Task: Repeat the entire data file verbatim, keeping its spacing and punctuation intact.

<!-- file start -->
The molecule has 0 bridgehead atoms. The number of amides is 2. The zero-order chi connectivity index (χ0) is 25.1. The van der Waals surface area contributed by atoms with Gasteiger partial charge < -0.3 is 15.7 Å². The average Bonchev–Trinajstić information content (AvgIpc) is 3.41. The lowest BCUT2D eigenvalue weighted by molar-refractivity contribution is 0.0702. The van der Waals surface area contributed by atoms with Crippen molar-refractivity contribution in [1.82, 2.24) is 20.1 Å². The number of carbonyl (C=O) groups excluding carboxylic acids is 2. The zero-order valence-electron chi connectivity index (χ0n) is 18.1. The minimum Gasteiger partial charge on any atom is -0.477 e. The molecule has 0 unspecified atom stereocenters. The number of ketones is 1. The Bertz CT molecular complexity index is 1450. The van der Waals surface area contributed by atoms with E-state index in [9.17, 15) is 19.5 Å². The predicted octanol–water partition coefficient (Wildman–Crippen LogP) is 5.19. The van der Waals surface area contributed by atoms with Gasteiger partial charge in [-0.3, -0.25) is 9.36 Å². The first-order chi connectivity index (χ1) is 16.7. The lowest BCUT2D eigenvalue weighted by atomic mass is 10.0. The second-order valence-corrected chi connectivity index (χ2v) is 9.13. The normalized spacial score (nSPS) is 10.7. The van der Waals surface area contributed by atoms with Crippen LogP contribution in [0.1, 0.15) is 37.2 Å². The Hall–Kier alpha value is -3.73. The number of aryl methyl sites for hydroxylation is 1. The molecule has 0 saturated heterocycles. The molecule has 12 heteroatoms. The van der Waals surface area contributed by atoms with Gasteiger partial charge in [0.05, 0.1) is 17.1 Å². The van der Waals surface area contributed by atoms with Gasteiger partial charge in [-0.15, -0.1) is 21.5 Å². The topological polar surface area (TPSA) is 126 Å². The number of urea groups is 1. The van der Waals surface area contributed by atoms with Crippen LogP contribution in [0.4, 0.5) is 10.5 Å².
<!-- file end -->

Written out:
The molecule has 0 bridgehead atoms. The number of amides is 2. The zero-order chi connectivity index (χ0) is 25.1. The van der Waals surface area contributed by atoms with Gasteiger partial charge < -0.3 is 15.7 Å². The average Bonchev–Trinajstić information content (AvgIpc) is 3.41. The lowest BCUT2D eigenvalue weighted by molar-refractivity contribution is 0.0702. The van der Waals surface area contributed by atoms with Crippen molar-refractivity contribution in [1.82, 2.24) is 20.1 Å². The number of carbonyl (C=O) groups excluding carboxylic acids is 2. The zero-order valence-electron chi connectivity index (χ0n) is 18.1. The minimum Gasteiger partial charge on any atom is -0.477 e. The molecule has 0 unspecified atom stereocenters. The number of ketones is 1. The Bertz CT molecular complexity index is 1450. The van der Waals surface area contributed by atoms with E-state index in [9.17, 15) is 19.5 Å². The predicted octanol–water partition coefficient (Wildman–Crippen LogP) is 5.19. The van der Waals surface area contributed by atoms with Gasteiger partial charge in [-0.3, -0.25) is 9.36 Å². The first-order chi connectivity index (χ1) is 16.7. The lowest BCUT2D eigenvalue weighted by atomic mass is 10.0. The second-order valence-corrected chi connectivity index (χ2v) is 9.13. The normalized spacial score (nSPS) is 10.7. The van der Waals surface area contributed by atoms with Crippen LogP contribution in [0.1, 0.15) is 37.2 Å². The Hall–Kier alpha value is -3.73. The number of aryl methyl sites for hydroxylation is 1. The molecule has 0 saturated heterocycles. The molecule has 12 heteroatoms. The van der Waals surface area contributed by atoms with Gasteiger partial charge in [0.05, 0.1) is 17.1 Å². The van der Waals surface area contributed by atoms with Gasteiger partial charge in [-0.15, -0.1) is 21.5 Å². The topological polar surface area (TPSA) is 126 Å². The number of urea groups is 1. The van der Waals surface area contributed by atoms with Crippen LogP contribution in [0.4, 0.5) is 10.5 Å².